Mobile device security analytics can play a key role in securing applications. Read on to know how you can get a leverage over them.
While pretty much everything and everyone is bound to become obsolete or extinct at a certain point of time, it seems mobile apps are here to stay for a considerably long time. The number of mobile applications we use is on a steady rise and so is the number of end points. The attack surface for companies that deploy these apps, having undergone an expansion, has become much more complicated than before. Security companies have come under a lot of pressure because of this trend.
Ensuring mobile device security today has become a lot more than a game of passwords. The attack surface needs to be thoroughly analyzed by security professionals. Apart from that, there is a load of other responsibilities for these professionals, such as
- Estimating the probability of attacks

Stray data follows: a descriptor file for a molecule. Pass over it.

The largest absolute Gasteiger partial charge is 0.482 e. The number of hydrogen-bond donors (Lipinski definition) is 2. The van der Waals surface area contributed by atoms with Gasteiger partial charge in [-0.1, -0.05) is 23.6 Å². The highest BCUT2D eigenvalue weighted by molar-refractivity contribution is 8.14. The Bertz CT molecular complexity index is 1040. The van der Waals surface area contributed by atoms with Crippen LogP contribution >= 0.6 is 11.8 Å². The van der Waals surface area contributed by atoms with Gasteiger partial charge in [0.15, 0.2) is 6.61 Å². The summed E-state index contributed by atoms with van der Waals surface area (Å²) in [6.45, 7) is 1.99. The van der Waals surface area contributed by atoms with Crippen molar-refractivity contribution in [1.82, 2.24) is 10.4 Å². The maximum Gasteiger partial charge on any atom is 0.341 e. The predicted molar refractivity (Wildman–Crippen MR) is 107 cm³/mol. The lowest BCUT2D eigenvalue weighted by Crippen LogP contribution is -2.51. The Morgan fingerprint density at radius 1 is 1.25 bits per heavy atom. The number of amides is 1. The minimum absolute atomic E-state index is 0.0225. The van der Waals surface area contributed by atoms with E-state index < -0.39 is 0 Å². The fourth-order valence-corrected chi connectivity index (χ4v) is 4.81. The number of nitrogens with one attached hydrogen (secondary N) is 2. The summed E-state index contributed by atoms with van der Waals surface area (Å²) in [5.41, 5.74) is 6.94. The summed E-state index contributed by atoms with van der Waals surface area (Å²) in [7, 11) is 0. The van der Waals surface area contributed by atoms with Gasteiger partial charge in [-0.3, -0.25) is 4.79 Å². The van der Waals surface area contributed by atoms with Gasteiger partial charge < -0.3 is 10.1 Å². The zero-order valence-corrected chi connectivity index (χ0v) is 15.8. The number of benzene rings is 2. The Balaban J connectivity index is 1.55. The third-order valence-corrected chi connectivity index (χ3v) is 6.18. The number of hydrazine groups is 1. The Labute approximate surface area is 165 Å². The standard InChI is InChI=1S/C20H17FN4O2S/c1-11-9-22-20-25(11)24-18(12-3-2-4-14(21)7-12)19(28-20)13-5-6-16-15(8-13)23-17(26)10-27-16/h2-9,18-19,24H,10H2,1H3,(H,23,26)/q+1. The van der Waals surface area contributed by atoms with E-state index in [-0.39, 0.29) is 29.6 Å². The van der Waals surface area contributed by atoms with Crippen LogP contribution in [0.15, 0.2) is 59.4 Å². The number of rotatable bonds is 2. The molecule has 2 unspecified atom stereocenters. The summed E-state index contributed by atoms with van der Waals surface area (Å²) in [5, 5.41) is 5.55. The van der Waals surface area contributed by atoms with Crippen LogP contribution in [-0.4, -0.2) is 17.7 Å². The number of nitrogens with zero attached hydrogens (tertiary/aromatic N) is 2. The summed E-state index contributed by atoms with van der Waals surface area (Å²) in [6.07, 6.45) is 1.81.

- Analyzing the impact of attacks
- Taking actions for improving security posture
Had the hackers gone easy on networks, protecting information wouldn’t have been a big deal, but now that cyber crime has reached a whole new level, there is a need for a better strategy for mobile application security testing. The same can be done manually, but the overall process will not be scalable. Luckily, you can get a leverage on analytics which allows you not only to predict attacks but also to identify the necessary corrective action to avoid exploitation.
The role analytics can play and their power is well-established. Here’s how they are classified.
- Descriptive Analytics: These will provide data on what is currently happening.
- Diagnostic Analytics: These will explain the reasons behind what is currently happening.
- Predictive Analytics: With these analytics, you can predict what will happen next.
- Prescriptive Analytics: Based on the predictions you made, these analytics will suggest the measures to be implemented.
Read also: Mobile Device Security Trends for 2016
The classification not only makes it easier for one to understand how to make best use of analytics, but also serves as an apt framework for an Application Security Program. Companies usually rely on descriptive analytics during early stages of their security programs. Diagnostic, prescriptive and predictive analytics are utilized during the later stages in order to enhance security.